¡Y ahora como candidato al senado quiere seguir con lo mismo: quiere dejar que las empresas manden trabajos al extranjero, donde pagan sueldos tan bajos que son ridículos!
¡Aquí, se opone al aumento del salario mínimo pero está de acuerdo en subirle los impuestos a los trabajadores!
¿Y saben qué dice de la reforma migratoria? Que es una pérdida de tiempo.
¡El republicano David Perdue no lucha por los trabajadores y no luchará por nosotros!
¡Por eso tenemos que unirnos y defender nuestros trabajos, nuestra comunidad, y votar en contra de David Perdue y los republicanos!

VO DISCLAIMER:
Este mensaje es pagado por People For the American Way, (www.pfaw.org) y no está autorizado por ningún candidato o comité de candidato. People For the American Way es responsable por el contenido de este anuncio.

In English:

RODRIGO: The more I learn about Republican David Perdue the more scared I am and the more I realize that we need to be united on our vote against him this coming November.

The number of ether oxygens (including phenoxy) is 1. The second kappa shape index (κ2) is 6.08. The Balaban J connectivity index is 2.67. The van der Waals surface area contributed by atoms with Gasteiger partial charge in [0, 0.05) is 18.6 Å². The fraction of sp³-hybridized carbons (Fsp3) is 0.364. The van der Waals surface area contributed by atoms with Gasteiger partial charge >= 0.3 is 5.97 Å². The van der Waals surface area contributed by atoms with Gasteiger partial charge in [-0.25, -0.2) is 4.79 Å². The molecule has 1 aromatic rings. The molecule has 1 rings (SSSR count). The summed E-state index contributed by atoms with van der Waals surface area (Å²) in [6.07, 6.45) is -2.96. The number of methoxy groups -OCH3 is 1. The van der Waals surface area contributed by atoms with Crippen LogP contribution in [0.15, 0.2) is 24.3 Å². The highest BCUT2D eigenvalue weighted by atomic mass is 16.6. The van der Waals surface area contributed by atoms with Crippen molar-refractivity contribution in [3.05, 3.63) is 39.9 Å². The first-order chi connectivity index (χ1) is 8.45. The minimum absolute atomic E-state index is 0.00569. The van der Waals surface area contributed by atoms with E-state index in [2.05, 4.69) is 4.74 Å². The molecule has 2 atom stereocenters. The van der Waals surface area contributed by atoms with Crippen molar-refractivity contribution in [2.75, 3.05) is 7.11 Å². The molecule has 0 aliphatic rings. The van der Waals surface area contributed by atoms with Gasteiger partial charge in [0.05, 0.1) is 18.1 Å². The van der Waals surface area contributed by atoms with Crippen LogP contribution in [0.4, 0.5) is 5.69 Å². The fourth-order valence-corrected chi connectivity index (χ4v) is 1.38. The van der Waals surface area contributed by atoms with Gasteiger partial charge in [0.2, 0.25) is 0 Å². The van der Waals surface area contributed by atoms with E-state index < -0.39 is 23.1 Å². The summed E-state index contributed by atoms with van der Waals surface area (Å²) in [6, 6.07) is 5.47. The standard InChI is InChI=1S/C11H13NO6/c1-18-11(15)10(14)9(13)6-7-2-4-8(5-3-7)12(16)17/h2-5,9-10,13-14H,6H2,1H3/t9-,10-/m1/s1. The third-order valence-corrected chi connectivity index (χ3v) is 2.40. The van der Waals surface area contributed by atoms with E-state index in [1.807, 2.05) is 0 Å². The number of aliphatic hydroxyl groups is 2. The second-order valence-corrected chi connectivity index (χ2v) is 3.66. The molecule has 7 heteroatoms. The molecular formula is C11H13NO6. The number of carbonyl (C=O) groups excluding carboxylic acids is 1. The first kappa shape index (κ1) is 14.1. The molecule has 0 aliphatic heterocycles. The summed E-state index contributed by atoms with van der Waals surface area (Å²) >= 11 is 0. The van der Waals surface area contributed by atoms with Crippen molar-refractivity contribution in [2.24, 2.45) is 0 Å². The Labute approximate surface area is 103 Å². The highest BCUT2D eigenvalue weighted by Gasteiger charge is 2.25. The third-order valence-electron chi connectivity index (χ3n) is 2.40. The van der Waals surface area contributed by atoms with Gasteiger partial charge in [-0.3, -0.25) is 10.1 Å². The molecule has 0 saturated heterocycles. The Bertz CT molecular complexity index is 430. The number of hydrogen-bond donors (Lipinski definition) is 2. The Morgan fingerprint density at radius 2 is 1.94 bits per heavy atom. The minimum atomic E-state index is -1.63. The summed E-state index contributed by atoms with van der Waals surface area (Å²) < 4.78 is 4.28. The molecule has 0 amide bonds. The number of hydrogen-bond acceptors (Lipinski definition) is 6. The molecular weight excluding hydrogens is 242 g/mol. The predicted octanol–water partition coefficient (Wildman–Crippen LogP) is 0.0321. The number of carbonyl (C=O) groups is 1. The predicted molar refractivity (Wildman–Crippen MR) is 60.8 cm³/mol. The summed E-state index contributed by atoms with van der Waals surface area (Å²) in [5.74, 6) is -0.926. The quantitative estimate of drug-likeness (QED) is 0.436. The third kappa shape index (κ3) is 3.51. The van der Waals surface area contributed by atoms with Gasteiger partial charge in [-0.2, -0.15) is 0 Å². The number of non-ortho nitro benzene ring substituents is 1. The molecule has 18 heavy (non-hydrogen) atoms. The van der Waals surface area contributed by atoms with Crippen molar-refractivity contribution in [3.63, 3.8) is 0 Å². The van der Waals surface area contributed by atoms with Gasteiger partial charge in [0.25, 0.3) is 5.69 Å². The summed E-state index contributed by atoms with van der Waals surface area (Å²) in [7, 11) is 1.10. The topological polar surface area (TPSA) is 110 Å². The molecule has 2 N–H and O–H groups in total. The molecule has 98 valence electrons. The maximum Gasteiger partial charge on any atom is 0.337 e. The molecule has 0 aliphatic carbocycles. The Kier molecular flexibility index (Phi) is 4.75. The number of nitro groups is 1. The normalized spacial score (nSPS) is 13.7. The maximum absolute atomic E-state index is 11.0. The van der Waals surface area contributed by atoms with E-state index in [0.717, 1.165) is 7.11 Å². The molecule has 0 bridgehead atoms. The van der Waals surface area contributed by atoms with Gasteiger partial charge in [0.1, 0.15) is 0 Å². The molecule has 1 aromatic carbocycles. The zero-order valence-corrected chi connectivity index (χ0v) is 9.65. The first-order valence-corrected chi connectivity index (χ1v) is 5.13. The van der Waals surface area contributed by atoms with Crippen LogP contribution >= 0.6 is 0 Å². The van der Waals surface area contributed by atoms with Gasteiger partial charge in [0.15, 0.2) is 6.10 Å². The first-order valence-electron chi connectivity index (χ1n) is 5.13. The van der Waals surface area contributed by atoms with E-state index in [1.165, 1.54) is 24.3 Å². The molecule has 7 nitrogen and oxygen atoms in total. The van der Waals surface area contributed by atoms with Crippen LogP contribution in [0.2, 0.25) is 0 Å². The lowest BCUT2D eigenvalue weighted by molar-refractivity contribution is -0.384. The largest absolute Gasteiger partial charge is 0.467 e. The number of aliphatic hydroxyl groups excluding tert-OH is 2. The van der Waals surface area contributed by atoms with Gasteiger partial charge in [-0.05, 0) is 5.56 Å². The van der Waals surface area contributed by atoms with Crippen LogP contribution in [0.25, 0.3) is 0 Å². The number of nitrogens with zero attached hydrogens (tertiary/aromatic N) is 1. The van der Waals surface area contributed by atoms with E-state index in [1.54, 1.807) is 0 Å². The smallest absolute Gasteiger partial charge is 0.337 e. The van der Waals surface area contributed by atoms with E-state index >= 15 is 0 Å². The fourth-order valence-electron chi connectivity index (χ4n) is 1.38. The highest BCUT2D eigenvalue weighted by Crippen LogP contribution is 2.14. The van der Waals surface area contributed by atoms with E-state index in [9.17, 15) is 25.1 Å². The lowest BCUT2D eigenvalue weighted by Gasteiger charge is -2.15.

Since working in the private sector, David Perdue has been exploiting workers.
And now as a candidate to the Senate, he wants to do the same: He wants to allow companies to send jobs abroad, where they pay salaries so low, they are ridiculous!
Here, he opposes an increase to the minimum wage but he agrees to raise taxes for workers!
And do you know what he says about immigration reform? That it's a waste of time.
The Republican David Perdue does not fight for workers and won’t fight for us!
That's why we have to unite and defend our jobs, our community, and vote against David Perdue and the Republicans!

VO DISCLAIMER:
Paid for by People For the American Way (www.pfaw.org) and not authorized by any candidate or candidate’s committee. People For the American Way is responsible for the content of this advertising.

PFAW, a national group protecting civil rights and civil liberties, has worked in multiple local, state, and federal campaigns to engage Latino voters.

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Barney Frank: This Year’s Midterm Elections Define Our Courts